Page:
In its analysis on the supplementary budget, the NABO said the coupon program will not be effective as the local governments will struggle to swiftly circulate the coupons in the market while some of the local governments don’t have coupons of this type for immediate issue. Only a limited number of stores can accept these coupons.
Some experts have also questioned their effectiveness as disaster relief.
Kang Sung-jin, economics professor at Korea University, said in times of crisis, people tend to hoard income rather than spend it.
“It’s hard to expect economic revitalization by adopting programs like basic disaster income,” Kang said.
Some have argued on the need to roll out measures that are more effective, such as tax cuts.
Earlier economic stimulus packages have included individual consumption tax cuts. U.S. President Donald Trump earlier this week announced a payroll tax cut as a stimulus measure.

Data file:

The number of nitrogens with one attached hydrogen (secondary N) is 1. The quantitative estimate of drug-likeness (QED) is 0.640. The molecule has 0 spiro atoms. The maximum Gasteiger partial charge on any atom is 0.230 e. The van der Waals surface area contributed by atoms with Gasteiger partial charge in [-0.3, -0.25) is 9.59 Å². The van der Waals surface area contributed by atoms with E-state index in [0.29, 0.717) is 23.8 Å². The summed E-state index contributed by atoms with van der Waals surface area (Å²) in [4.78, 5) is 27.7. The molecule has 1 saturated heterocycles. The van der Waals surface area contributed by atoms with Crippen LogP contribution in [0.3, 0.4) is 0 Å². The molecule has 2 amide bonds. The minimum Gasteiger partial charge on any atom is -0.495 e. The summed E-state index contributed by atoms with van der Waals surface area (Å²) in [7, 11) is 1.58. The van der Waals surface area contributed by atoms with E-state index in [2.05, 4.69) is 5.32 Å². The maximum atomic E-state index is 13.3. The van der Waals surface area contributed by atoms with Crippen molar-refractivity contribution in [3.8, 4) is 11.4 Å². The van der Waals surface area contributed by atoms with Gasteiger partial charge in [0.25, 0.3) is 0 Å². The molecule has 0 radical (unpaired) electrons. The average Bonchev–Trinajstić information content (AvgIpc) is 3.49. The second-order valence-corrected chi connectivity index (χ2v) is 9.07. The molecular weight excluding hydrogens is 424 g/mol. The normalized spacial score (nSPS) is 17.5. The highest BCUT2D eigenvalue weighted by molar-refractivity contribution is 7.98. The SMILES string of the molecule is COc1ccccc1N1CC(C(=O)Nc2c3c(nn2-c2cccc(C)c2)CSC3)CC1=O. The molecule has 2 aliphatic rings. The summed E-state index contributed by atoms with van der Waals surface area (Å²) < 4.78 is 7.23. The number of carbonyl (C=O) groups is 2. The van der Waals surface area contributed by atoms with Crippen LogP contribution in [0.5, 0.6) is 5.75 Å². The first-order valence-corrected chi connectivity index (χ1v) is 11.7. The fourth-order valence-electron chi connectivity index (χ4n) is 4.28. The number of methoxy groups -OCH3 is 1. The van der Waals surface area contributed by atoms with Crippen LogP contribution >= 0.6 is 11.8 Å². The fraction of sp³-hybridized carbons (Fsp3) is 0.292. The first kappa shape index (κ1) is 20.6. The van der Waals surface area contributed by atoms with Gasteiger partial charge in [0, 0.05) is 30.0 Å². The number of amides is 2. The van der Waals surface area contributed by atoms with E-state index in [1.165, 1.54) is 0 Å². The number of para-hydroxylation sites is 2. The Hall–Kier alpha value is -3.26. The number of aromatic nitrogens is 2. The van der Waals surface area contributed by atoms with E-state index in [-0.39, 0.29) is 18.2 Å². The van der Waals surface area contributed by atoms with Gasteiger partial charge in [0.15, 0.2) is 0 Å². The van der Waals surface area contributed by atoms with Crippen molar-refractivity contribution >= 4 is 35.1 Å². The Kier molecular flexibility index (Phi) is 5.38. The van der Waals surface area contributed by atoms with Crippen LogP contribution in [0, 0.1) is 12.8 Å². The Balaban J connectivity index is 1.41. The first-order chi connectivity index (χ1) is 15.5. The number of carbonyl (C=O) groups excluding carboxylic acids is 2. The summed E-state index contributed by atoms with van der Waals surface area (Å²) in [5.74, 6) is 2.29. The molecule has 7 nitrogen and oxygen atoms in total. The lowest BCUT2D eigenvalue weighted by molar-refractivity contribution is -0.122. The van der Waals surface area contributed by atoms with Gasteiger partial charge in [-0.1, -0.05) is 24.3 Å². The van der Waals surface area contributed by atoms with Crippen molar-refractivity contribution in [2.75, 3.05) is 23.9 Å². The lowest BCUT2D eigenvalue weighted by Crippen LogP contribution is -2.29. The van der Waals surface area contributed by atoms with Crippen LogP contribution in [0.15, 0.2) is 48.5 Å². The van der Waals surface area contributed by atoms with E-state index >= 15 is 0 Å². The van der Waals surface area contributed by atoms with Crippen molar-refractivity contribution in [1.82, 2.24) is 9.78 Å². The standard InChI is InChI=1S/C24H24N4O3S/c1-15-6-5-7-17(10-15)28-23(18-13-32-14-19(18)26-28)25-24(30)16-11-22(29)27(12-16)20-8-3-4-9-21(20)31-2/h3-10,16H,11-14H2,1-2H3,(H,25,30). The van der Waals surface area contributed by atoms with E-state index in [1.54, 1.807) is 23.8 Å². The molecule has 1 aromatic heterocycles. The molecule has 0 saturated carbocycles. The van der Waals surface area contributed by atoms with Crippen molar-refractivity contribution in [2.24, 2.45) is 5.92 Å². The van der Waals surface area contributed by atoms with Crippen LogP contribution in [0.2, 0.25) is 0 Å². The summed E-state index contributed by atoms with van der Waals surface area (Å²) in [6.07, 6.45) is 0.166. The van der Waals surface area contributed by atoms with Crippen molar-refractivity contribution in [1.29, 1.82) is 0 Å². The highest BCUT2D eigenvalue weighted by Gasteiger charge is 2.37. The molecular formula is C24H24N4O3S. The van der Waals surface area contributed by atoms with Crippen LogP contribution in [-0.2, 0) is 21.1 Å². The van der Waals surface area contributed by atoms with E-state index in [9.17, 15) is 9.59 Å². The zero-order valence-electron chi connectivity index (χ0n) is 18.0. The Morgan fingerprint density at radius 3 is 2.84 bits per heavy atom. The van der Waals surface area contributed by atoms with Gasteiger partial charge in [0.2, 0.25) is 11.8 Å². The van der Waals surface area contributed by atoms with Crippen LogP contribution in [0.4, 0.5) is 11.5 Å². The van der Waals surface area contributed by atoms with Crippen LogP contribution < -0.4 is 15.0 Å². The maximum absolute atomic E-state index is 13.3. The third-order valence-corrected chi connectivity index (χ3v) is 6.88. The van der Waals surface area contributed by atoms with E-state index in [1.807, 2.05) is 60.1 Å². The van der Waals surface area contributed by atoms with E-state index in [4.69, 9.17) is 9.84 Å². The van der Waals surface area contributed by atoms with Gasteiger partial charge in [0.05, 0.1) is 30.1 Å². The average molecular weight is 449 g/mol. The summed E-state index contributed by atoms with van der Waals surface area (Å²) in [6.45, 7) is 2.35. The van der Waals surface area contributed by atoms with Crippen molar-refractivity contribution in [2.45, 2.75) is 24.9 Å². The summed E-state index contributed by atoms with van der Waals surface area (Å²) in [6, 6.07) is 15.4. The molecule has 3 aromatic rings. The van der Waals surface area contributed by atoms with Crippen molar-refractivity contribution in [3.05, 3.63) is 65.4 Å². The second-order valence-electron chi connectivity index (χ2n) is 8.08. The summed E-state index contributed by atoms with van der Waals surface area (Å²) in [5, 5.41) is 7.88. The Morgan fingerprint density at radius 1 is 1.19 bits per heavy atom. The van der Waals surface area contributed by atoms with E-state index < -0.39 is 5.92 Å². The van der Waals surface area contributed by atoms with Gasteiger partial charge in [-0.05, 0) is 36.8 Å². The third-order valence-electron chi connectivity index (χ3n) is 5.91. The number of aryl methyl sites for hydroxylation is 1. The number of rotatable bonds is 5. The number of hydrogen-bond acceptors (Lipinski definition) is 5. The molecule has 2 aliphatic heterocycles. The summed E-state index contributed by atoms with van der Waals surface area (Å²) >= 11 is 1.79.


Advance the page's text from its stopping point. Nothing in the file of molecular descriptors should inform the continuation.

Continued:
Pressure is mounting in Korea, with some politicians urging the government to adopt the allowance to replace the coupons.
“The 11.7 trillion won supplementary budget proposed by the government is mostly tax cuts and loan expansion that take time to be effective,” said Sim Sang-jung, head of the Justice Party on Wednesday. “In the supplementary budget, 2.4 trillion won is a direct support of daily lives.”
“But the coupons are not enough to prevent lives from shattering.”
The lawmakers are currently reviewing the 11.7 trillion won package that was submitted a week ago.
While the deadline is set for Tuesday, when the current session ends, lawmakers are currently mulling over the idea of expanding the supplementary budget.
BY LEE HO-JEONG [firstname.lastname@example.org]